No hack or pundit was more useful to the campaigns for the London Mayoralty of former very occasional incumbent Alexander Boris de Pfeffel Johnson than Andrew “transcription error” Gilligan, who spent the best part of Bozza’s 2008 and 2012 sorties denouncing Ken Livingstone as a “liar” while turning a blind eye to inconvenient facts such as Bozza being a serial, er, liar. He was rewarded with a job in the Johnson administration.
Gilligan had already made a name for himself by making claims for his particular brand of journalism that it did not merit: back in 2003, he had almost single-handedly hobbled the BBC not merely by his decision to kick off a fight with Alastair Campbell, but also by his inability to take notes in a fashion which would enable him to stand up his claims before a judicial Inquiry. The BBC disposed of his services soon afterwards.
More recently, Gilligan has been writing scare stories to order on the HS2 project, including two articles claiming that the trains would derail at high speed. The selective nature of his research has been the subject of adverse comment here on Zelo Street - see posts HERE and HERE - although the more easily persuaded part of the Fourth Estate, plus the usual cast of anti-HS2 activists, has duly lapped up his propaganda.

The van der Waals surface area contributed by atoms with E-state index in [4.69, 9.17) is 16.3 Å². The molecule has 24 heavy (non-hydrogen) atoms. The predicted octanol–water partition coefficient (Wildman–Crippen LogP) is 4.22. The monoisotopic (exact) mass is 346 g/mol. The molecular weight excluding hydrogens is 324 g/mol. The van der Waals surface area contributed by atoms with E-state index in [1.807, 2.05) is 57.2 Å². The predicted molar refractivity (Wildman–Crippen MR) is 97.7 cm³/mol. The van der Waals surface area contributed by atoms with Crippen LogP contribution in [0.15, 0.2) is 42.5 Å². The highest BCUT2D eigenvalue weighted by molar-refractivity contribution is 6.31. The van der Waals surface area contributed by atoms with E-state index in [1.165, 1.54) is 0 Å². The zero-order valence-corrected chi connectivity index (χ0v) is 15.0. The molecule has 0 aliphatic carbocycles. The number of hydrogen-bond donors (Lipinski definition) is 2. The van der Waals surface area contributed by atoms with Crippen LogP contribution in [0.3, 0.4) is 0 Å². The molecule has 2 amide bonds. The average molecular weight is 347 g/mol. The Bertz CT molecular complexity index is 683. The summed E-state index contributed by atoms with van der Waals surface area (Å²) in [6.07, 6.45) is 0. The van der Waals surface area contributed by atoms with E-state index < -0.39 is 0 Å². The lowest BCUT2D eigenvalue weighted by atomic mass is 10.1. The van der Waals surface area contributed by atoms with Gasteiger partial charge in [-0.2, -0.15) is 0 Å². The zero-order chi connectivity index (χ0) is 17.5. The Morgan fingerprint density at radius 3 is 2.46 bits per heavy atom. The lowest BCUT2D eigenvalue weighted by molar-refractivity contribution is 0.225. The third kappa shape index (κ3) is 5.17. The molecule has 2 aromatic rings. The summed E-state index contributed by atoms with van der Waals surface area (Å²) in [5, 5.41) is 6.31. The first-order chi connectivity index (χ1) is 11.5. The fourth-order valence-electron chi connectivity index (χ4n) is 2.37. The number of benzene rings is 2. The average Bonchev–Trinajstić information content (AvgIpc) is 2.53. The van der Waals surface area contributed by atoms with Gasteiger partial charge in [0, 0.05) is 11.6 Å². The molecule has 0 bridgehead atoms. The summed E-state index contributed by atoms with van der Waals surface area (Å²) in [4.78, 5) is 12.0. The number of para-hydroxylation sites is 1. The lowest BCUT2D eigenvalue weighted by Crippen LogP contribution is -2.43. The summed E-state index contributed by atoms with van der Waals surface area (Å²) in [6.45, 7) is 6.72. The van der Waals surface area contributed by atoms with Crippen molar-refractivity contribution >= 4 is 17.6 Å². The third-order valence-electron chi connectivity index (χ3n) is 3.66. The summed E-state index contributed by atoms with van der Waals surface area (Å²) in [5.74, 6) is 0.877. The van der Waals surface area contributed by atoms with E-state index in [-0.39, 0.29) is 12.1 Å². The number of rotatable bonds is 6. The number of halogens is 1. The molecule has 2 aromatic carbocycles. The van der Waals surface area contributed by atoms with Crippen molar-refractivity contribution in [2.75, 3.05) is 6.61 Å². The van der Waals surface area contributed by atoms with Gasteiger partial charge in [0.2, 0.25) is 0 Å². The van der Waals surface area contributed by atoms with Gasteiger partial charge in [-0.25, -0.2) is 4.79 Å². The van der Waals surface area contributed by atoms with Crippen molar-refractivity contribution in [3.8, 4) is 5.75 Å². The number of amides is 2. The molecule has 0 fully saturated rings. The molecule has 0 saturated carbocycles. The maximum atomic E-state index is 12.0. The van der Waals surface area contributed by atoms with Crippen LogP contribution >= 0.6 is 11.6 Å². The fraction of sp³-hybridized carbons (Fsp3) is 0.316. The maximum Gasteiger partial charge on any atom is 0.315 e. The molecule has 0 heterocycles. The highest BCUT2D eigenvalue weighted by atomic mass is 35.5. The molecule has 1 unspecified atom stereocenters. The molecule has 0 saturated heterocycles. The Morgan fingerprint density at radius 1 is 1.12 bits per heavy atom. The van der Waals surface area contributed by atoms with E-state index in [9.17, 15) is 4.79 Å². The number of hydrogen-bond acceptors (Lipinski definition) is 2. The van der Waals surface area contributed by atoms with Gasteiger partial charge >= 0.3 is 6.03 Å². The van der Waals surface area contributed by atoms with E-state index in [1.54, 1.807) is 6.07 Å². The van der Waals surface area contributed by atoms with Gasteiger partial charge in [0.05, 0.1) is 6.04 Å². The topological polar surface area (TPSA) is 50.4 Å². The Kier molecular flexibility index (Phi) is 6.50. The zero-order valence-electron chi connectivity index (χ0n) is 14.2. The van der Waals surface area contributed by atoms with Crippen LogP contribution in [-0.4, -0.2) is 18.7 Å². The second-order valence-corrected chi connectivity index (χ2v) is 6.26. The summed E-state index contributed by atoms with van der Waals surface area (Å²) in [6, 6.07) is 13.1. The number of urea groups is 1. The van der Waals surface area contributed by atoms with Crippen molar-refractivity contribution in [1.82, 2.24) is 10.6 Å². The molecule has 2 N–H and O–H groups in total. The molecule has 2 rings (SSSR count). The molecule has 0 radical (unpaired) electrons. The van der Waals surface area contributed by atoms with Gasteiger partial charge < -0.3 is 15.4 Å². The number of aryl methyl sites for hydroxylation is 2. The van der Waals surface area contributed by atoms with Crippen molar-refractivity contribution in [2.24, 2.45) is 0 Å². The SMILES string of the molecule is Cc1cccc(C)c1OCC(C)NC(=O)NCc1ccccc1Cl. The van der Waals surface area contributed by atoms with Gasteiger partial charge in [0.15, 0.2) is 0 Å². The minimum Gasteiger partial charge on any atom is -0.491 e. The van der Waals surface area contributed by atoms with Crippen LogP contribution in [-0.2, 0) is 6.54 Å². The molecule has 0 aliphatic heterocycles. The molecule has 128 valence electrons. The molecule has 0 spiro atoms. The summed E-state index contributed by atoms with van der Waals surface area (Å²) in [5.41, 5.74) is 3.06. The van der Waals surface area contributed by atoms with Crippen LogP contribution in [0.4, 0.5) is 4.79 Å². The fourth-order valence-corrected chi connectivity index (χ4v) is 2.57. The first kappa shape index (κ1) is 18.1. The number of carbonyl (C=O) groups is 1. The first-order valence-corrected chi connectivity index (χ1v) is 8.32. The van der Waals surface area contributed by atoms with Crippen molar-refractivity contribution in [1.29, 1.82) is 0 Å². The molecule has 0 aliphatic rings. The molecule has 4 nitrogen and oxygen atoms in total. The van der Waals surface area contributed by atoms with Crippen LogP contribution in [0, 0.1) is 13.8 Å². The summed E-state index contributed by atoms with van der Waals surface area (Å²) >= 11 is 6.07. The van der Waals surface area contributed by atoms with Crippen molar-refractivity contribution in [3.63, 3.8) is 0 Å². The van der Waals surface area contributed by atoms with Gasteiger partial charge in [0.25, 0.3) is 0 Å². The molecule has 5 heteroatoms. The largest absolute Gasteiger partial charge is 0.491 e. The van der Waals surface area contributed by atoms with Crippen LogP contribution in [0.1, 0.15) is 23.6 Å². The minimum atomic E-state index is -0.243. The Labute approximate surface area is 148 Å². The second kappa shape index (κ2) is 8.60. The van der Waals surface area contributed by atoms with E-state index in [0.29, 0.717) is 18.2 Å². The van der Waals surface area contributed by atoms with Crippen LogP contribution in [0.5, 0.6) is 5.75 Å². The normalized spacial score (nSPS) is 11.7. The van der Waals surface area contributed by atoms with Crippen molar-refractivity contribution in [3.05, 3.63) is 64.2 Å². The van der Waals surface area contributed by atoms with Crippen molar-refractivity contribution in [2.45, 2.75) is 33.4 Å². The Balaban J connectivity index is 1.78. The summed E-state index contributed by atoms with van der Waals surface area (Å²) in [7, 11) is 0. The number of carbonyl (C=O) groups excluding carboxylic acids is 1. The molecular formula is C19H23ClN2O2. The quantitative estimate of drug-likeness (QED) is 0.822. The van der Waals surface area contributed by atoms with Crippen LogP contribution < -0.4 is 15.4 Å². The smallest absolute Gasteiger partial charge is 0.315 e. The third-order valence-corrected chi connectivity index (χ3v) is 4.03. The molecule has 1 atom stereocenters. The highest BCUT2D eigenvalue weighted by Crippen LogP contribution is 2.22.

All of that, though, came to an end in May when the purge at the Telegraph extended to include him. Gilligan kept confirmation of his exit from the Buckingham Palace Road bunker quiet, but no more: he will join the Murdoch Sunday Times as a part-time “Senior Correspondent”. And there is rather more in Dominic Ponsford’s report.
“Gilligan wrote for the Telegraph part-time whilst also working for London mayor Boris Johnson as his cycling commissioner … At the Sunday Times he will have a brief to work on investigations and exclusive stories. He will be part-time at the title whilst also working for the Policy Exchange think tank”. So does that mean Gilligan has, in the wake of his hero Bozza leaving City Hall, departed from his part-time post there, too?
Perhaps he will be able to rectify the omissions he made after his pal Bozza became London Mayor: as Ponsford tells, “Gilligan joined the Evening Standard in 2004 and won the Press Gazette British Press Award for journalist of the year in 2008 … The BPA judges praised his series of stories revealing allegations of corruption surrounding the office of then-London mayor Ken Livingstone”. But he missed Bozza’s contribution to the genre.
So all the wasted money on the vanity cable car, vanity buses, vanity Garden Bridge, vanity water cannon, and the rest eluded Gilligan. So did the cronyism. That is what the ST’s readers have to look forward to: selective use of facts, recycling of scare stories about HS2, turning a blind eye to that part of the establishment prepared to bung him a sinecure, and a tendency to pretend that everyone else is a liar.
Gilligan might even bring his own fire extinguisher to the Baby Shard bunker. Bring on the combination of fact checkers and burning trousers.